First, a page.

This report by Universities UK International compares the academic attainment and employment outcomes of mobile and non-mobile first degree undergraduate students who completed their studies at the end of the 2014–15 academic year.
It provides the third annual national outline of who goes abroad, and considers what currently available data can tell us about the outcomes of international experience as part of a UK undergraduate programme. The findings in this report also aim to inform discussions within the sector about increasing participation of underrepresented groups in outward mobility opportunities, by identifying specific outcomes for these groups.
- There is a correlation between outward mobility and improved academic and employment outcomes. Graduates who were mobile during their degree were less likely to be unemployed (3.7% compared to 4.9%), and more likely to have earned a first class or upper second class degree (80.1% compared to 73.6%) and be in further study (15% compared to 14%). Those in work were more likely to be in a graduate level job (76.4% compared to 69.9%) and earn 5% more than their non-mobile peers.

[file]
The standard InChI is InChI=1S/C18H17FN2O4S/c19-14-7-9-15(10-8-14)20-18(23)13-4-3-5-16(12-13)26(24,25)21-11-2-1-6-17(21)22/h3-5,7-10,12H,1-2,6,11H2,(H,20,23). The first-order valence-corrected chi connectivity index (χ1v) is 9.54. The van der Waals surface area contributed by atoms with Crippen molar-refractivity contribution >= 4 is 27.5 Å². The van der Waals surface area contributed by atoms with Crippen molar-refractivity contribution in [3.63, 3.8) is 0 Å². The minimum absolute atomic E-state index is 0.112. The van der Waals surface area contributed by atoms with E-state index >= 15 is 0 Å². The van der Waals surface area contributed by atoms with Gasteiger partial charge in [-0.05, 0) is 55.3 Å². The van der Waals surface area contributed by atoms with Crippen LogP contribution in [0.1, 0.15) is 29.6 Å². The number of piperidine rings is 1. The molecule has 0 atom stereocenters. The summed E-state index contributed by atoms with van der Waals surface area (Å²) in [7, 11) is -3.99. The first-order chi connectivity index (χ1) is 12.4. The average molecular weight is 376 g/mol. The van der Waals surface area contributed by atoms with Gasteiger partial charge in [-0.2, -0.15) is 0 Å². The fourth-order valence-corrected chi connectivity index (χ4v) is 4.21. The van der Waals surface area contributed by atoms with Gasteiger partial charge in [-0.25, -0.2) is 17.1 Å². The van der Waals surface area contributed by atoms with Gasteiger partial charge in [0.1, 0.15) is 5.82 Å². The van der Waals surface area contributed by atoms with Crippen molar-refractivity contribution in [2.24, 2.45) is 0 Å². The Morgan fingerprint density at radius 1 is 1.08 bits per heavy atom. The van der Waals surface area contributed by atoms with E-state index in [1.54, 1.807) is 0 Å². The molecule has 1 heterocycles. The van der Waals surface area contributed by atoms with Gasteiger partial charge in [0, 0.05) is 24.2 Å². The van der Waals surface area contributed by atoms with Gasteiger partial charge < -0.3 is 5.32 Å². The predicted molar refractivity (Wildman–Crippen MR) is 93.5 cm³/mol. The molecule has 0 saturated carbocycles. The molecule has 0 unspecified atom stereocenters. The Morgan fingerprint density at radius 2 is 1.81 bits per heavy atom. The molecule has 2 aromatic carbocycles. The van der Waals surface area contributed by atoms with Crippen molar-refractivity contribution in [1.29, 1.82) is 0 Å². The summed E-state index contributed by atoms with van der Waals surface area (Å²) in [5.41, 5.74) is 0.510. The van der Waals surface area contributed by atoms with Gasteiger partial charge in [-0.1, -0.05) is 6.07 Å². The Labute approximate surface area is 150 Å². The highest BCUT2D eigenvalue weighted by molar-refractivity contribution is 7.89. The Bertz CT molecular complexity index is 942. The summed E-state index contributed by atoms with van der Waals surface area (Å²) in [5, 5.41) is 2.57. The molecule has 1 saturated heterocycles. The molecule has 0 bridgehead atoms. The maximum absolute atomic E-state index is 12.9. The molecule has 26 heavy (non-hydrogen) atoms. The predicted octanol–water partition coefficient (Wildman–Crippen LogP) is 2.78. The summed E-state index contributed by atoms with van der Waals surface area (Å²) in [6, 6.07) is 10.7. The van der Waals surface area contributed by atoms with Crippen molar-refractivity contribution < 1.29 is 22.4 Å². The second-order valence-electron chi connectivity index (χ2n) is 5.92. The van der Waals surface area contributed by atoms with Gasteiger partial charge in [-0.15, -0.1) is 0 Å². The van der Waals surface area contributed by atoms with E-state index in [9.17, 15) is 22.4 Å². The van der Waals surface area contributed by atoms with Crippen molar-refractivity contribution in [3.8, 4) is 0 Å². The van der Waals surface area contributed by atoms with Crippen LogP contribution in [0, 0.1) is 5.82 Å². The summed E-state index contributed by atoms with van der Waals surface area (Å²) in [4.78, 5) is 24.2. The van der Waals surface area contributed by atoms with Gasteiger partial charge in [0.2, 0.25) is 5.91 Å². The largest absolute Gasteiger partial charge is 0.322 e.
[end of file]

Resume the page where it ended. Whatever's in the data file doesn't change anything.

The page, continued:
- The difference in outcomes between mobile and non-mobile students are particularly pronounced for disadvantaged and black and minority ethnic students, who are underrepresented in mobility. On average, graduates from more disadvantaged backgrounds who were mobile during their degree earned 6.1% more, and those in work were more likely to be in a graduate level job (80.2% compared to 74.7%) than their non-mobile peers. Black graduates who were mobile were 70% less likely to be unemployed (4.6% compared to 7.8%) than their non-mobile peers. Asian graduates who were mobile earned on average 8% more and were 71% less likely to be unemployed (7.7% compared to 4.5%) than their non-mobile peers.
Read the full report here.
Read the press release here.